(Editor’s note: Peter Shankman is the founder of HARO. He submitted this story to VentureBeat.)
When I speak at conferences catering to small businesses, I usually show up an hour before the conference starts. I check in, but don’t pick up my own badge. Instead, I scan the badges already spread out, and grab someone else’s – usually someone who runs a small business.
That’s pretty easy as most attendees at these sorts of things own small businesses and are looking for the magic bullet that will convince them that social media actually works for them – that it will actually make them money and help them sell product.
The best part is that I get to hear unfiltered information about what scares these people – what these entrepreneurs think about social media and (more often than not) why it’s useless and not worth the time.
Hearing that is important because I can tailor my speech to those specific people who don’t believe that they’re going to get anything out of what I’m saying.
In short, no CEO thinks that “cool” trumps “revenue” and neither should you. Most of these social media gurus need to go away.
Remember HARO? It was a social media company I started that generated over a million dollars a year in actual revenue, and when I sold it, I sold it on the merits of what it did – the money I made, not the tweets.
The biggest problem with Social Media is that too many people talk about it and not enough people actually use it to generate revenue. Marketing in the form of social media, and actually driving sales and generating revenue, makes you skilled in social media – not the word ‘guru’ or having a lot of Twitter followers. Believe in what works, and nothing else.
Here’re some examples of – in many different industries – of what will work for you:
For restaurants: Get to know tools like Foursquare and Facebook Places. Teach each server about them, and make sure they keep their device on the table and talk about “checking in.”
Have those servers ask their customers if they use those location based games, and if they don’t, have them trained to explain it. Consistently reward for checking in. (That goes for anyone, by the way; don’t just reward power users.) The goal is to get customers to come back, bring friends, and spend more money – it’s not about ‘being social,’ it’s about being rich.
For accountants/financial planners: If you’re an accountant or financial planner who has the most basic knowledge of social media and how it relates to your industry, then you’re not boring.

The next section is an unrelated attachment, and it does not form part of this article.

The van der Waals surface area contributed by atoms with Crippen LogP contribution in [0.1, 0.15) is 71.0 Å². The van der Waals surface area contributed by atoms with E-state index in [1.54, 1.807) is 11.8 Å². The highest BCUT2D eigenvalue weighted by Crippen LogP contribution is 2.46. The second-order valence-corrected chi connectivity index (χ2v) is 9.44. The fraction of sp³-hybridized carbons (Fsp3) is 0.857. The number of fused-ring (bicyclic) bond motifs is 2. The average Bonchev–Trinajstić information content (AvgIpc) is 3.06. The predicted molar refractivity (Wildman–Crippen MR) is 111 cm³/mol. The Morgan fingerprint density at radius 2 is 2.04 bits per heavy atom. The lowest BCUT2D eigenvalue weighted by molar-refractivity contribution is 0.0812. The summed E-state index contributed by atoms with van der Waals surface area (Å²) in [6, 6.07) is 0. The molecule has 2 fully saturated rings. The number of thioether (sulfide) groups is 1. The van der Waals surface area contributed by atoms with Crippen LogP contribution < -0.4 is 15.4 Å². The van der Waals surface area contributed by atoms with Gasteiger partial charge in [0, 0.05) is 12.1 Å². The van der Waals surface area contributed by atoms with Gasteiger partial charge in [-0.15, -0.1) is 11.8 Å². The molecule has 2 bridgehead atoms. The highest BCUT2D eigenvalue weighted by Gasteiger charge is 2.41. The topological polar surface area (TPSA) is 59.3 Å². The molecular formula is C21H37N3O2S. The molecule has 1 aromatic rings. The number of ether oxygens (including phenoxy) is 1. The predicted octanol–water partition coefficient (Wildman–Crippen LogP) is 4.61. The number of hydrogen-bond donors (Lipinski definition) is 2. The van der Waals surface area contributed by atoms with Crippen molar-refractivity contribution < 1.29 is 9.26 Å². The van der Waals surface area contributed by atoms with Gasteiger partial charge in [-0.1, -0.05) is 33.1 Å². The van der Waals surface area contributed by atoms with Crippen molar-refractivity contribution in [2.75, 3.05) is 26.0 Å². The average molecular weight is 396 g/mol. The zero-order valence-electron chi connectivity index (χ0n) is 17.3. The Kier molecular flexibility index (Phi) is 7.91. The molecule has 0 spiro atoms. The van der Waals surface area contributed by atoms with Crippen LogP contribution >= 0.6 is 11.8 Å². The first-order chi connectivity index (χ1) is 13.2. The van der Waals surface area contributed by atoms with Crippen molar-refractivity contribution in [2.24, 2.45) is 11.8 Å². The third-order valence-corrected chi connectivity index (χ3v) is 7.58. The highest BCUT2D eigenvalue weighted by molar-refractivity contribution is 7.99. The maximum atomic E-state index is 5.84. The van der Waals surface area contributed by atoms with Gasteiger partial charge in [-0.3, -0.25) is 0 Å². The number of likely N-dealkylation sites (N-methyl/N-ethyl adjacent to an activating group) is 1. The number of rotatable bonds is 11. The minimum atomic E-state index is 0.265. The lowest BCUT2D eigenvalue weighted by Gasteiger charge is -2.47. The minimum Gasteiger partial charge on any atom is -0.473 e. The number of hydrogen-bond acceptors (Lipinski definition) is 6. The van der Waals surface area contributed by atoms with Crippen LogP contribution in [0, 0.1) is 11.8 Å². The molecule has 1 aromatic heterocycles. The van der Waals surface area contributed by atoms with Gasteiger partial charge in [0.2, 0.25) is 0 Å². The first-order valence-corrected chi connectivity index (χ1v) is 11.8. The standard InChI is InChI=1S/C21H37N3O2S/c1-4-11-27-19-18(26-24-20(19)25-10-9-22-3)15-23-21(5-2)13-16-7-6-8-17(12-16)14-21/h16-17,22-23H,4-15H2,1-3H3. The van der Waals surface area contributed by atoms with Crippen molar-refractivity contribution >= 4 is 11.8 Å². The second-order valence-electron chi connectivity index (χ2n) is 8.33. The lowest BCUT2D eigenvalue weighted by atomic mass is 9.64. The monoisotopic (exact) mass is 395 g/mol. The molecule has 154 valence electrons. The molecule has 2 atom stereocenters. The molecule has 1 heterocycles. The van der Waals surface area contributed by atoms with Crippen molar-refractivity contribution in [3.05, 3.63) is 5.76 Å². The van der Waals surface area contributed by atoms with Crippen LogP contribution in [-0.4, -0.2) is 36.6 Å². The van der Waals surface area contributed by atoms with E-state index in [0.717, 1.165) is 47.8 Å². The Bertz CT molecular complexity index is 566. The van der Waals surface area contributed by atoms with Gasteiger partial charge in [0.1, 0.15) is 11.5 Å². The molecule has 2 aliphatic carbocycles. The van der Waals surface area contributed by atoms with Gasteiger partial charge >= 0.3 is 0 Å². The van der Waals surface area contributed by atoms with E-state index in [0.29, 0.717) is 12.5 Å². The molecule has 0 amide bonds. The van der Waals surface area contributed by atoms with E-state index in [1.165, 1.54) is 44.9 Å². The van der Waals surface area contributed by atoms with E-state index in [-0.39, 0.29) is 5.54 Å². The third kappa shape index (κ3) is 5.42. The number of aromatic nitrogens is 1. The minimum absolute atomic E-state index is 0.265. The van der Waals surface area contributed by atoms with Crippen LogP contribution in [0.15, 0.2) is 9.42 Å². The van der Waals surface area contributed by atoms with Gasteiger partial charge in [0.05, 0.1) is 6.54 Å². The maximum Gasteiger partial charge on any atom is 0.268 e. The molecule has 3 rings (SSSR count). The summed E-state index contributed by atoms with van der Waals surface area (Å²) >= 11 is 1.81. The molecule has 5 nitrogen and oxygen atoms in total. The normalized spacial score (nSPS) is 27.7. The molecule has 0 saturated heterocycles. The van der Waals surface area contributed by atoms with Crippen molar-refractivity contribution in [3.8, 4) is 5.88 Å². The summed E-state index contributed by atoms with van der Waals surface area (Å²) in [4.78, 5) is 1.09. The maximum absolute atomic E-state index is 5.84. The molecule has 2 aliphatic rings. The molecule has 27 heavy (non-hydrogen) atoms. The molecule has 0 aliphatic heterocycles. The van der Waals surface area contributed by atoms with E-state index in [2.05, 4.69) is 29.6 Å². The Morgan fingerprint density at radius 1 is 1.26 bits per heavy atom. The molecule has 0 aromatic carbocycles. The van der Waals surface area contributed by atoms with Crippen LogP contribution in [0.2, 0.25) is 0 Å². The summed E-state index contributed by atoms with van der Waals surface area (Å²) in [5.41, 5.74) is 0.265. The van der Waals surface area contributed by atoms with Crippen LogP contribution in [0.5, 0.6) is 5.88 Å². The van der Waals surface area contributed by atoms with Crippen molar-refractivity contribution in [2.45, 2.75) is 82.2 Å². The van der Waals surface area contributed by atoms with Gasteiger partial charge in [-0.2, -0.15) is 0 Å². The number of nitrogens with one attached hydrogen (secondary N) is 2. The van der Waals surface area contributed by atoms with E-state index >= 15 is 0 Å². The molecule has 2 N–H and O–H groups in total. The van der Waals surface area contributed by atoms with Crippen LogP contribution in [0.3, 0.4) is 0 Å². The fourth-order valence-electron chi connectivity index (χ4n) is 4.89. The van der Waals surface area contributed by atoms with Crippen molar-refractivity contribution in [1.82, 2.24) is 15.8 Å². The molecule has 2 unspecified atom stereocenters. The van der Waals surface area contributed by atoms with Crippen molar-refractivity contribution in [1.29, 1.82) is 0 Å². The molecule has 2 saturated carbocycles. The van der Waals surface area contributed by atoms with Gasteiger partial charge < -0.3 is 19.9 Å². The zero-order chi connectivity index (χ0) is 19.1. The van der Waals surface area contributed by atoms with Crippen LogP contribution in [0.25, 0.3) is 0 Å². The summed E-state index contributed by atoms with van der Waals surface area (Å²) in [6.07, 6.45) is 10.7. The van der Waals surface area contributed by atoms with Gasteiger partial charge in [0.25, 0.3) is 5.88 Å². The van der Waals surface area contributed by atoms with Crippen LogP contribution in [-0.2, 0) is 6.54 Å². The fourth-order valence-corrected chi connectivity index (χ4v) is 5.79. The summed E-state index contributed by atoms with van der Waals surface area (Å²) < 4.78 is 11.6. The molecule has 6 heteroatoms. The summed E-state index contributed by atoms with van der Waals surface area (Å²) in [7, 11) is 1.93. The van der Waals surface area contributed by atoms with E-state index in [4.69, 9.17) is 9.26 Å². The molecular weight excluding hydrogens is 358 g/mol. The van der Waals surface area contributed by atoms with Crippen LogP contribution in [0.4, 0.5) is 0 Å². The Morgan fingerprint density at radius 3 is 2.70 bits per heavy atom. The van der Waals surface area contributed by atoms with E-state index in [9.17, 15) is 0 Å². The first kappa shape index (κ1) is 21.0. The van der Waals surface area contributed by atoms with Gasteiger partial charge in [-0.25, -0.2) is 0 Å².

Post one or two stories per day about your industry, add a line of commentary, and you’ll get retweets. Those will get retweeted, and you’re suddenly no longer an accountant – you’re a trend-setter and a curator.
Eventually, the media starts following you, you get quoted in the paper, on TV, on the radio and online, and suddenly new people start calling you out of the blue to become new clients.
It’s not coercion – you’re simply employing common sense – something the charlatans won’t tell you actually works because it takes away from their revenue. Prove you’re an authority, and people will put their trust (and their money) in you and your business.
For Realtors: If you’re a realtor, social media is screaming for you to pay attention. What are you selling? Provide a location, an image and the chance to ‘like’ it on Facebook. You should have a digital camera with video with you at all times, so when a new property comes on the market, you can get video of the best parts of it – cool, original video.
Current family got a swingset in the back? Shoot video of the house from it –anyone with kids will appreciate it. Selling to families with school-age kids? Take the flipcam, duct-tape it to the grill of your car, and show in realtime how close the best school in the district is to the house.
It’s honest, it’s direct, and it’s realistic – the antithesis of what most people consider a Realtor to be. You’ll sell properties – and make commissions.